If the above configuration are not enabled, the kernel config has to be modified:

bitbake linux-stm32mp -c menuconfig

Select in the kernel menu config :

Device Drivers  --->
   Character devices --->
   <*>   TPM Harware Support ---> 
         <*>   TPM Interface Specification 1.3 Interface / TPM 2.0 FIFO Interface - (SPI)

For more information on the LinuxTM Kernel configuration refer to How to configure the Kernel with Menuconfig

3.2. Kernel device tree configuration[edit source]

The TPM driver uses the SPI5 on the GPIO expansion connector.

The device tree must be updated to declare and initialize them.

Information to update the device tree in the OpenSTLinux distribution is written in How to cross-compile with the Distribution Package

3.2.1. DTS board STM32MP157C-DK2 Warning.png[edit source]

  • Go to the <build dir>/workspace/sources/<name of kernel recipe>/ directory
 cd <build dir>/workspace/sources/<name of kernel recipe>/
  • Edit the arch/arm/boot/dts/stm32mp157c-dk2.dts Device Tree Source file, add the following lines to update the node spi5.
	cs-gpios = <&gpiof 6 0>;
	status = "okay";

	st33htpm0: st33htpm@0{
		compatible = "st,st33htpm-spi";
		#address-cells = <1>;
		#size-cells = <0>;
		reg = <0>; /* CS #0 */
		spi-max-frequency = <10000000>;

3.2.2. DTS board STM32MP135F-DK More info green.png[edit source]

  • Go to the <build dir>/workspace/sources/<name of kernel recipe>/ directory
 cd <build dir>/workspace/sources/<name of kernel recipe>/
  • Edit the arch/arm/boot/dts/stm32mp135f-dk.dts Device Tree Source file, add the following lines to update the node spi5.
	cs-gpios = <&gpioh 11 0>;
	status = "okay";

	st33htpm0: st33htpm@0{
		compatible = "st,st33htpm-spi";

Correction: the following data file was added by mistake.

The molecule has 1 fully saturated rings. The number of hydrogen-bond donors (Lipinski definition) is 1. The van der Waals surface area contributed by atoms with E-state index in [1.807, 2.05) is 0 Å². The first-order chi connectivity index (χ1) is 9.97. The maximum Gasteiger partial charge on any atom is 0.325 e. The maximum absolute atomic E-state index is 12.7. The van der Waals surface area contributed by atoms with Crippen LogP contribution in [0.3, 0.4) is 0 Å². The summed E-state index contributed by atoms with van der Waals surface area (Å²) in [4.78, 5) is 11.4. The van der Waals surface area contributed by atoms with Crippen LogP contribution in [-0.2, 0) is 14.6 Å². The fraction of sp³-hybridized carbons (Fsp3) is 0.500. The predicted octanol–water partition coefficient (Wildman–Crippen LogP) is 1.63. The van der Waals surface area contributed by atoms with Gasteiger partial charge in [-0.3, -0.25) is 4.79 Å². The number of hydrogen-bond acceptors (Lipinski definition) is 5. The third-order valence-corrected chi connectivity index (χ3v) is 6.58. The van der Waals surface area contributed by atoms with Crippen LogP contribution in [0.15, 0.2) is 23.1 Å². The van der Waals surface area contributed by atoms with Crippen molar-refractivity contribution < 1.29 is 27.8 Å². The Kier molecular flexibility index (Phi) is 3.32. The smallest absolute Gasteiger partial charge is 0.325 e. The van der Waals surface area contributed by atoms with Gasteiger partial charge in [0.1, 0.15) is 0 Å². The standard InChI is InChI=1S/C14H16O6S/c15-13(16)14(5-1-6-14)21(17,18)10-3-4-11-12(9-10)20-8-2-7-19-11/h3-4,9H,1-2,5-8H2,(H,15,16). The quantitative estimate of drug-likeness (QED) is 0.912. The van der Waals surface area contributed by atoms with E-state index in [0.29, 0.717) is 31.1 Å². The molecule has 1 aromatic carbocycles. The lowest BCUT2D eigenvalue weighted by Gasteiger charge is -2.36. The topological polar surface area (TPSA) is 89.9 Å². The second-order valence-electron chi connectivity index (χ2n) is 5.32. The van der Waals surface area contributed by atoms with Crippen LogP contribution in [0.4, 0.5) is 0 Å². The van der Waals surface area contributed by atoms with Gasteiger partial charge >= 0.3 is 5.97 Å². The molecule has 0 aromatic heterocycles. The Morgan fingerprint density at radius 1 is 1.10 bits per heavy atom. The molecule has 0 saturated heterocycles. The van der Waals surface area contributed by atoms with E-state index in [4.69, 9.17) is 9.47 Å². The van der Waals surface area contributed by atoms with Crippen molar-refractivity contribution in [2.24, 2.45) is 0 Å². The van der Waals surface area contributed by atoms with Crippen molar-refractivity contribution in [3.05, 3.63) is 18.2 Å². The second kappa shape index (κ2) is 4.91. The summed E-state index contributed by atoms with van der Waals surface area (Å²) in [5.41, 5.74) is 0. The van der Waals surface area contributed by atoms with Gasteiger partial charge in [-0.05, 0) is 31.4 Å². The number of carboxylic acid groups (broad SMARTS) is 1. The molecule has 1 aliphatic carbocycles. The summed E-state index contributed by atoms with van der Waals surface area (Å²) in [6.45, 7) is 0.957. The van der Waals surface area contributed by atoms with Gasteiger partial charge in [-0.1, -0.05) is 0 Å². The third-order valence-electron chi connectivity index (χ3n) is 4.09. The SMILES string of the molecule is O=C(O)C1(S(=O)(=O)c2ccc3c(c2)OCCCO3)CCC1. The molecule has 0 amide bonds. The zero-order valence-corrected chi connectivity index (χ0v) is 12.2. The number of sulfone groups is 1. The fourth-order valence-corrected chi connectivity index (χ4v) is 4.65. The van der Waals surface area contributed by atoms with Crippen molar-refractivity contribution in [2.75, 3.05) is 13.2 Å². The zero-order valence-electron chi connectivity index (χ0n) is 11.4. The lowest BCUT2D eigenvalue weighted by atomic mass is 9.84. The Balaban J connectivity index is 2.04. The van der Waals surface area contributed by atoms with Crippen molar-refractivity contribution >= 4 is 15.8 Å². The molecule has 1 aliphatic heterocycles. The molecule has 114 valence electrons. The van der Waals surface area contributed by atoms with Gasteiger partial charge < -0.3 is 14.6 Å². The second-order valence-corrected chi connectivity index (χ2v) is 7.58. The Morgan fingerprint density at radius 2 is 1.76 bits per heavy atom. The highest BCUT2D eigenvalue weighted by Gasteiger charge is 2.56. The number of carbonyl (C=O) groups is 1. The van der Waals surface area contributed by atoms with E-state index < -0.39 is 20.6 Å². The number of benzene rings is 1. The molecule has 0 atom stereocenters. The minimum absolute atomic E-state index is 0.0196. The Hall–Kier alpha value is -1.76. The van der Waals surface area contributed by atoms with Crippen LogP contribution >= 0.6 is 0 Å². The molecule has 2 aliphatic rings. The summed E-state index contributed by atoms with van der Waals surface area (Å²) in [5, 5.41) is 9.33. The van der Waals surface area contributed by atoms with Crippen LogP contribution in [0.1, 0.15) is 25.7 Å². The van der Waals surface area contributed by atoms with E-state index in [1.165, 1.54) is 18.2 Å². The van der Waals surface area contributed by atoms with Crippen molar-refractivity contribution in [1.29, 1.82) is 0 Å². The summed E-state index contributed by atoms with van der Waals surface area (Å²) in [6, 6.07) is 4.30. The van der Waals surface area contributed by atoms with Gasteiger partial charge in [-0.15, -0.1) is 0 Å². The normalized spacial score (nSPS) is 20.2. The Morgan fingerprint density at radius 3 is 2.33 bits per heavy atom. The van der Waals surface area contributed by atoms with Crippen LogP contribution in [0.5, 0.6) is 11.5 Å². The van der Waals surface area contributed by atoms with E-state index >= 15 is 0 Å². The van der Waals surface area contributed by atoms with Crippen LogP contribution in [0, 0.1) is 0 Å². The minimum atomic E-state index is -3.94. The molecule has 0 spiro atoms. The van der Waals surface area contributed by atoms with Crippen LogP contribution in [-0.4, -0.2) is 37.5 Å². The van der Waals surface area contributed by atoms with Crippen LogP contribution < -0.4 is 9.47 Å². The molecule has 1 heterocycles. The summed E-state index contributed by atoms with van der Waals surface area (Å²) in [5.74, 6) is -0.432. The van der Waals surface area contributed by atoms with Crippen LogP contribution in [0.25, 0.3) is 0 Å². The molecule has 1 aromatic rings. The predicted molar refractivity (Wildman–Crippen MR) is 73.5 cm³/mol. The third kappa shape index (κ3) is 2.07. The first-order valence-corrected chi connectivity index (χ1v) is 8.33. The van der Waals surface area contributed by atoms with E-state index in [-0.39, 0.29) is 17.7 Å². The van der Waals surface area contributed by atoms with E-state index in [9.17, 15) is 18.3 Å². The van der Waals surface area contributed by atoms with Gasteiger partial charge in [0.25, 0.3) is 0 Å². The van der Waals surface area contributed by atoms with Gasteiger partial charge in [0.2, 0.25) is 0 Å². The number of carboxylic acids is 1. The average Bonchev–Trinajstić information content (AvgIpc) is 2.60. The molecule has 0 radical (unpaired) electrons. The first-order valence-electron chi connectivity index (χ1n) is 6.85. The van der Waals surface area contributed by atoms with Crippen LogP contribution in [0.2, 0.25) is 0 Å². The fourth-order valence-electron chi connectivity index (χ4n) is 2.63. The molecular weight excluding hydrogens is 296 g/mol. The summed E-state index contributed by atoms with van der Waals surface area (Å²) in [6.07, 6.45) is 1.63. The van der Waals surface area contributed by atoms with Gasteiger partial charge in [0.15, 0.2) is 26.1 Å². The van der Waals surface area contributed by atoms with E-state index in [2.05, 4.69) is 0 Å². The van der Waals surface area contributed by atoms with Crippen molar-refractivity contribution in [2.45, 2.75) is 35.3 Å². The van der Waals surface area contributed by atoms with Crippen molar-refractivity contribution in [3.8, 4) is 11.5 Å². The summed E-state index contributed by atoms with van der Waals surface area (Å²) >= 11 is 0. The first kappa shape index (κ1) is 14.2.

#address-cells = <1>;
		#size-cells = <0>;
		reg = <0>; /* CS #0 */
		spi-max-frequency = <10000000>;

3.3. tpm2 TSS components software[edit source]

Add the "tpm2 TSS" component software in the following image file (layers/meta-st/meta-st-openstlinux/conf/distro/include/

DISTRO_FEATURES:append = " tpm2 "

3.4. Image build and flash[edit source]

Go the article STM32MP1 Distribution Package for the process to adapt and flash an image for any LinuxTM distributions.

4. TPM driver loading check[edit source]

When the TPM driver is loaded, /dev/tpm0 and /dev/tpmrm0 are present, as shown in the figure below.

dmesg | grep tpm
[    1.525447] tpm_tis_spi spi0.0: 2.0 TPM (device-id 0x0, rev-id 78)
ls -l /dev | grep tpm
crw------- 1 tss  tss    10,   224 Oct 11 15:27 tpm0
crw------- 1 root root  253, 65536 Oct 11 15:27 tpmrm0

5. Sign data with TPM2 key & signature verification with OpenSSL[edit source]

This is an example of using the TPM to perform signature of a file "msg.txt" hash (digest). A verification is done with the openssl "dgst -verify" command.

Message creation example :

 echo dzeydezyetrefygzuedghdgie > msg.txt

Primary key creation :

tpm2_createprimary -C o -c pri.txt

Signature key creation :

tpm2_create -C pri.txt -g sha256 -G rsa -u kpub.bin -r kpriv.bin

Loading of the created signature key in TPM :

tpm2_load -u kpub.bin -r kpriv.bin -C pri.txt -c key.txt

Signature of the hash with the TPM signed key

tpm2_sign -c key.txt -g sha256 -f plain -o hash.plain msg.txt

Read of the public part of the TPM signing key

tpm2_readpublic -c key.txt -f der -o key_sig_pub.der

Verification with openssl dgst

openssl dgst -verify key_sig_pub.der -keyform der -sha256 -signature hash.plain msg.txt

6. References[edit source]